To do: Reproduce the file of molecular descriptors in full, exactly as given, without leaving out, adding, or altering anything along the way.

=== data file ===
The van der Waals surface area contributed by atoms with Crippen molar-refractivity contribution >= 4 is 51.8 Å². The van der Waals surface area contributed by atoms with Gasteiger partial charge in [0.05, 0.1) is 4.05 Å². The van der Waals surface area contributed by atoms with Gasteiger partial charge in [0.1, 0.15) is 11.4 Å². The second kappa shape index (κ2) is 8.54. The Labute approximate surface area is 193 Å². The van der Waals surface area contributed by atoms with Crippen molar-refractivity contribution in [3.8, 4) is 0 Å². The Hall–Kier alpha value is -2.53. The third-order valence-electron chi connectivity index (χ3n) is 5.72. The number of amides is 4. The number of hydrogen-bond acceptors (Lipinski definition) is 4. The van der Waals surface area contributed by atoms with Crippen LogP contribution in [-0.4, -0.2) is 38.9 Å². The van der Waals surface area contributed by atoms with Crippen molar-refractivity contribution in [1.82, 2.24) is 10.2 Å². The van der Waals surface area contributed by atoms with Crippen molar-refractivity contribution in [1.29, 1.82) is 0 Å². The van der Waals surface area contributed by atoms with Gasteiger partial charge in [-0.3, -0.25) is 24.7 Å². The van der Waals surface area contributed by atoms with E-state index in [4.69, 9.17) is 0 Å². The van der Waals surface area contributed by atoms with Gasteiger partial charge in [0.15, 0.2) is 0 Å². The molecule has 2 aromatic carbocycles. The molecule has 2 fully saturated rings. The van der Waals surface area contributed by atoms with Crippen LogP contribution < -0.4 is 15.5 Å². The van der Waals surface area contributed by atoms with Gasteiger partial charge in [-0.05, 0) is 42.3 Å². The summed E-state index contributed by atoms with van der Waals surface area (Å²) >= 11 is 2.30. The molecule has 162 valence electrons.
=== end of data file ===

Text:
The van der Waals surface area contributed by atoms with Crippen molar-refractivity contribution >= 4 is 51.8 Å². The van der Waals surface area contributed by atoms with Gasteiger partial charge in [0.05, 0.1) is 4.05 Å². The van der Waals surface area contributed by atoms with Gasteiger partial charge in [0.1, 0.15) is 11.4 Å². The second kappa shape index (κ2) is 8.54. The Labute approximate surface area is 193 Å². The van der Waals surface area contributed by atoms with Crippen molar-refractivity contribution in [3.8, 4) is 0 Å². The Hall–Kier alpha value is -2.53. The third-order valence-electron chi connectivity index (χ3n) is 5.72. The number of amides is 4. The number of hydrogen-bond acceptors (Lipinski definition) is 4. The van der Waals surface area contributed by atoms with Crippen LogP contribution in [-0.4, -0.2) is 38.9 Å². The van der Waals surface area contributed by atoms with Crippen molar-refractivity contribution in [1.82, 2.24) is 10.2 Å². The van der Waals surface area contributed by atoms with Crippen molar-refractivity contribution in [1.29, 1.82) is 0 Å². The van der Waals surface area contributed by atoms with Gasteiger partial charge in [-0.3, -0.25) is 24.7 Å². The van der Waals surface area contributed by atoms with E-state index in [4.69, 9.17) is 0 Å². The van der Waals surface area contributed by atoms with Gasteiger partial charge in [0.15, 0.2) is 0 Å². The molecule has 2 aromatic carbocycles. The molecule has 2 fully saturated rings. The van der Waals surface area contributed by atoms with Crippen LogP contribution < -0.4 is 15.5 Å². The van der Waals surface area contributed by atoms with Gasteiger partial charge in [-0.05, 0) is 42.3 Å². The summed E-state index contributed by atoms with van der Waals surface area (Å²) >= 11 is 2.30. The molecule has 162 valence electrons.